cover image Letters to a Writer of Color

Letters to a Writer of Color

Edited by Deepa Anappara and Taymour Soomro. Random House, $17 trade paper (272p) ISBN 978-0-593-44941-7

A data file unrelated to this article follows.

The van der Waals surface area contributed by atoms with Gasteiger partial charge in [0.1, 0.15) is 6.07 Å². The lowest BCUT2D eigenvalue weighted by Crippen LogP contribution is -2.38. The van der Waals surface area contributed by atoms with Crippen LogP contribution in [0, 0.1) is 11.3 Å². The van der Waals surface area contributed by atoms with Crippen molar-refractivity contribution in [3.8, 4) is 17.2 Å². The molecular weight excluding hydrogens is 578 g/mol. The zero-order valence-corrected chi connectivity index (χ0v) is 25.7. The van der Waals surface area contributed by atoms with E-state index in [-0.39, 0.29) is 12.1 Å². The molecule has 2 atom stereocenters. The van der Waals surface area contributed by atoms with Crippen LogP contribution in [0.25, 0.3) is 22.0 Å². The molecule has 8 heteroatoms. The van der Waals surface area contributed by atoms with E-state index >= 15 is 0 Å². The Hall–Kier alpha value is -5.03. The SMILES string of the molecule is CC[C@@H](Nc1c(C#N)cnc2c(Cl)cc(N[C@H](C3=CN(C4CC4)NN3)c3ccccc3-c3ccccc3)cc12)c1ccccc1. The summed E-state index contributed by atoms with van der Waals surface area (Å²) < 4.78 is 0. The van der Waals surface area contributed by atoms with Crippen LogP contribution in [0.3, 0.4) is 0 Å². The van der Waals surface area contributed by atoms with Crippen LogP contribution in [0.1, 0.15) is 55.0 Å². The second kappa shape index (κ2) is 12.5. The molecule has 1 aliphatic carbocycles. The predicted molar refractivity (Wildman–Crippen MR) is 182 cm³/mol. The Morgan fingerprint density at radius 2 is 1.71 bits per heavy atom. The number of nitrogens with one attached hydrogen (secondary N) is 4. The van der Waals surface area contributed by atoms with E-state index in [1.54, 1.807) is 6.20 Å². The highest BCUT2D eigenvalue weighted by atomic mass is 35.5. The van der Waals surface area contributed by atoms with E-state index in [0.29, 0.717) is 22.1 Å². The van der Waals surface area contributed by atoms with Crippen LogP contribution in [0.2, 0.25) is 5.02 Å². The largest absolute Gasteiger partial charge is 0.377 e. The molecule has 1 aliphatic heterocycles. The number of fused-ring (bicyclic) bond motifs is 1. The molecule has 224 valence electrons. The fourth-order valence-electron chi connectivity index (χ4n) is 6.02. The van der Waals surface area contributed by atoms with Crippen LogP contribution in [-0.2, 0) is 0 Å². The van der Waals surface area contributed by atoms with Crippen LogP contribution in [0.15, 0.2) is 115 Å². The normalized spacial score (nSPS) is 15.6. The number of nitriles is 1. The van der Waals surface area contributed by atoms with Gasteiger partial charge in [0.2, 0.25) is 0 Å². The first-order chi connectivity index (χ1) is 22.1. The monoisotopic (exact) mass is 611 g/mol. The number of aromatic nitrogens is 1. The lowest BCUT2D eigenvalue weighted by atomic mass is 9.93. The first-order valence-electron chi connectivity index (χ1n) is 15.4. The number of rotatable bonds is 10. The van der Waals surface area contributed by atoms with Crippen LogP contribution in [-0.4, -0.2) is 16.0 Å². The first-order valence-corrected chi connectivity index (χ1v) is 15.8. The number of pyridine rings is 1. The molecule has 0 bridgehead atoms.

In this impressive collection, Anappara and Soomro bring together deeply personal essays from authors of color on the craft of writing. The selections interrogate the ways in which the “tenets of good writing” privilege “a Western perspective,” and they consider what alternative approaches to fiction grounded in the experiences of people of color might look like. In “On Crime Fiction,” Femi Kayode recounts worrying if his second novel, focused on the societal “systems” that led to a lynching in Nigeria, would satisfy the expectations of mystery readers. The standout “On the Second Person” reads like a short story and tells of Kiese Laymon’s struggle to get his first novel published over his editor’s complaints that Laymon had not yet mastered being “a real black writer.” Other essays grapple with the expectation that writers of color should act as “representative[s] of your country and your people,” as when Tahmima Anam meditates on embracing humor while flouting the expectations of white readers. There’s not a weak piece among the bunch; each brims with intimate personal reflection and insight into the purposes and power of fiction. The result is a vivid look at what it means to be a writer of color today. (Mar.)